Posted by vp19 on 2014.12.01 at 21:21
Current mood: contemplative
When it comes to pre-Code films, such as “Virtue” (1932, above, where Carole Lombard is shown with Shirley Grey), there traditionally have been two schools of thought:
* Even after the Production Code was established in 1930, immigrant producers, with few if any civic ties to mainstream Protestant America, returned to their immoral ways once the Depression hit full force in 1931. It took the Catholic Church, through the Legion of Decency, to set American cinema straight.
* Or, looking at it from a completely different perspective, in the early 1930s Hollywood filmmakers purposely challenged traditional values, only to have such subversive, provocative cinema suppressed by Joseph Breen and his ilk.
But what if both approaches are wrong?
That’s the contention of Richard Maltby, a professor of screen studies at Flinders University in Australia. I’ve recently come across a lengthy piece of his where he argues the very sense of “pre-Code cinema” isn’t accurate, at least not when viewed through either of these prisms. Now it should be noted this essay of his was written in late 2003 (http://sensesofcinema.com/2003/feature-articles/pre_code_cinema/), and research done in the ensuing 11 years may either have bolstered or undermined his arguments.
Maltby first contends that while there may have been a “pre-Code revival” because so many movies from 1930 to mid-1934 were suppressed for decades — first by studios, then by television programmers — it has also led to incorrectly re-evaluating that period’s films as a single genre. He blames Ted Turner, at least indirectly, for that (although as I see it, if you’re going to make that argument, repertory houses such as New York’s Film Forum also are partly culpable).:
“Regardless of these movies’ cultural status at the time of their initial release, they continue to be critically configured as a ‘Forbidden Hollywood,’ a subversive body of work that represents, as one book puts it, a ‘road not taken’ by later Classical Hollywood.”
Maltby concedes the early ’30s were a turbulent time for the film industry, as the shift to sound and the stock market crash and eventually ensuing financial freefall made things very nervous for the studios. That also led to some cultural dissonance:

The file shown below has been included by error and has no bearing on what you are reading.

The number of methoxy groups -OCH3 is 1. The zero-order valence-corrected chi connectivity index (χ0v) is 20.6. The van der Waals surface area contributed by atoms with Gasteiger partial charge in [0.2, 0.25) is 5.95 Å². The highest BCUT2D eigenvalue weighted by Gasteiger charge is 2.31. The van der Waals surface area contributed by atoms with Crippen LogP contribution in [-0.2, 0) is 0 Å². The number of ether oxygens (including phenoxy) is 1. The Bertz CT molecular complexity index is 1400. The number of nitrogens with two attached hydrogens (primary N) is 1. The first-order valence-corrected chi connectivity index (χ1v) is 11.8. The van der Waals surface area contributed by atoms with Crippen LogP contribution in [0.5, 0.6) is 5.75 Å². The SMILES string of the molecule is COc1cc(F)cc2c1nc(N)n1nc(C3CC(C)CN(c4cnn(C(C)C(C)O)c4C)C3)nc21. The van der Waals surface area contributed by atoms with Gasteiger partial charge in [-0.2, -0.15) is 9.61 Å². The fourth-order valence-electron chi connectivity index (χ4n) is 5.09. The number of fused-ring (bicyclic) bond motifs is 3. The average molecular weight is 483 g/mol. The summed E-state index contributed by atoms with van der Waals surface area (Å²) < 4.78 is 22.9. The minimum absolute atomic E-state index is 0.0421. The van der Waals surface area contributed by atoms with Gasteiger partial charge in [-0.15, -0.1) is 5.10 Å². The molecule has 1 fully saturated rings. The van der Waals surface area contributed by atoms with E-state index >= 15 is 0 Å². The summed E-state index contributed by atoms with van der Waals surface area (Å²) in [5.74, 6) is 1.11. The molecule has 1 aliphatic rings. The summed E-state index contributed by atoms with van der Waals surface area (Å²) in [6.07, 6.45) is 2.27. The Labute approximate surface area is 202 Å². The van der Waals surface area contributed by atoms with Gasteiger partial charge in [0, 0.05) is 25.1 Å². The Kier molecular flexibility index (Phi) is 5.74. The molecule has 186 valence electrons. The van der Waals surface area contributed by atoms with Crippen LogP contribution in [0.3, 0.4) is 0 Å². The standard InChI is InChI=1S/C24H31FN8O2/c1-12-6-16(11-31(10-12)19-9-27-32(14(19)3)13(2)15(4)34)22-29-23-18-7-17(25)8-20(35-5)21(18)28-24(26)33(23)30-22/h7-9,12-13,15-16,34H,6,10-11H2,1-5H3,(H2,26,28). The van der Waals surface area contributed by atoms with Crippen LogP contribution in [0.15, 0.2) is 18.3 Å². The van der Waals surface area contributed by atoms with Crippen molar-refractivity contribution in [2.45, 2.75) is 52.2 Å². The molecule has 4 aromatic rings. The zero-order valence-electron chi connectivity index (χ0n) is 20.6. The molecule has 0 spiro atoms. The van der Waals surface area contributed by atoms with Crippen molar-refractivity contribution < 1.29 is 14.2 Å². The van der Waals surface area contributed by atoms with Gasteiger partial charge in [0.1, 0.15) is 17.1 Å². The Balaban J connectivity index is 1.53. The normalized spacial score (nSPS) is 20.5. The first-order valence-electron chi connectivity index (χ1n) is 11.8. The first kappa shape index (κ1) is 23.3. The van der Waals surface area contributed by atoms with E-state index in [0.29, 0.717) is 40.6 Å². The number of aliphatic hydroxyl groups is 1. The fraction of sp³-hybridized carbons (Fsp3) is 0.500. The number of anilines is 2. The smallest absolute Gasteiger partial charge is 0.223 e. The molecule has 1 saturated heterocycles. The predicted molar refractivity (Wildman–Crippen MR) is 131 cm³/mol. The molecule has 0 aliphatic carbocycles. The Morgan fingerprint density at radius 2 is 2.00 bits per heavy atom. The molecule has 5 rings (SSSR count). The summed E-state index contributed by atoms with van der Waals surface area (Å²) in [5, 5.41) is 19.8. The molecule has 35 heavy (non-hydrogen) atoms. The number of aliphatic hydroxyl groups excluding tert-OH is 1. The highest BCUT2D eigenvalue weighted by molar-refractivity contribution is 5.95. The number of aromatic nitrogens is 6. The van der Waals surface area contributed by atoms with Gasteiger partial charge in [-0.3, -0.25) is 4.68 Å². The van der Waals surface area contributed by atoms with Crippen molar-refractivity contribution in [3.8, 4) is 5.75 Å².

“The industry’s financial crisis drove it to concentrate on making product for its most profitable market, the young urban audiences in the first-run theatres owned by the major companies. Complaints about the shortage of movies suitable for children or the over-production of ‘sophisticated’ material unacceptable to small-town audiences were a form of market response to the shortage of appropriate content for other sectors of the audience, but they were most often couched in moralistic terms, and attached to demands for federal censorship.
“There is little evidence that there was any widespread concern among moviegoers about the moral quality of the entertainment they consumed in the early 1930s. There is, however, a good deal of evidence of concern about moviegoing in the period, although the groups and people most vociferously complaining about the moral viciousness of Hollywood were not themselves part of the audience.” Those tended to be mainstream Protestants, the group most unnerved by the modernist attitudes of the Jewish and Catholic urban culture. That was an audience who Warners curried with fare such as the now legendarily lost “Convention City,” with Joan Blondell and Guy Kibbee:
Maltby says that in order to avoid government censorship, the studios turned to the conservative hierarchy of the U.S. Roman Catholic Church, which became an ally and welcomed a chance to “clean up” the industry. Remember, Breen worked for the studios before the Code was strictly enforced in July 1934, as this rejection stamp for a “Twentieth Century” publicity still with Lombard and John Barrymore makes clear:
But censorship wasn’t the primary concern of moguls at the time, Maltby says:
“The real danger the industry faced in the early 1930s was from the passage of legislation outlawing block booking and imposing federal regulation of the industry’s business practices. For all industry parties, the issues of monopoly control and trading practices were economically much more important than questions of censorship. But questions of censorship were of greater public interest and concern, and could, if necessary, be resolved at less risk to the majors’ monopoly interests.”
Self-censorship was a more public way to atone, he contends, so that was the angle the industry took:
“There was no fundamental shift of Code policy in July 1934. The apparent changes brought about by the negotiations with the Legion of Decency were in fact mainly cosmetic, and had much more to do with the movies appearing to make a public act of recantation than with substantive changes in the practice of self-regulation. There was a further tightening up of practice, but this had occurred on at least three other occasions since 1931, and Breen was not given any new or arbitrary powers to cut or ban movies. The differences between movies made in the early 1930s and those made later in the decade are undeniable, but the change was gradual rather than cataclysmic, the result of the development of a system of conventional representation that was constructed by experiment and expedient in the first half of the decade and maintained in the second.”
Again, it’s an essay worth a read, whether or not you agree with Maltby’s conclusions.
We’ve recently run a few tracks from Bette Midler’s new CD “It’s The Girls,” and since today is her 69th birthday, how about one more? This is her take on the Boswell Sisters’ brilliant ’30s hit “It’s The Girl,” and while we ran the Bozzies’ version the other day, we didn’t have Bette’s. Now we do, so enjoy it: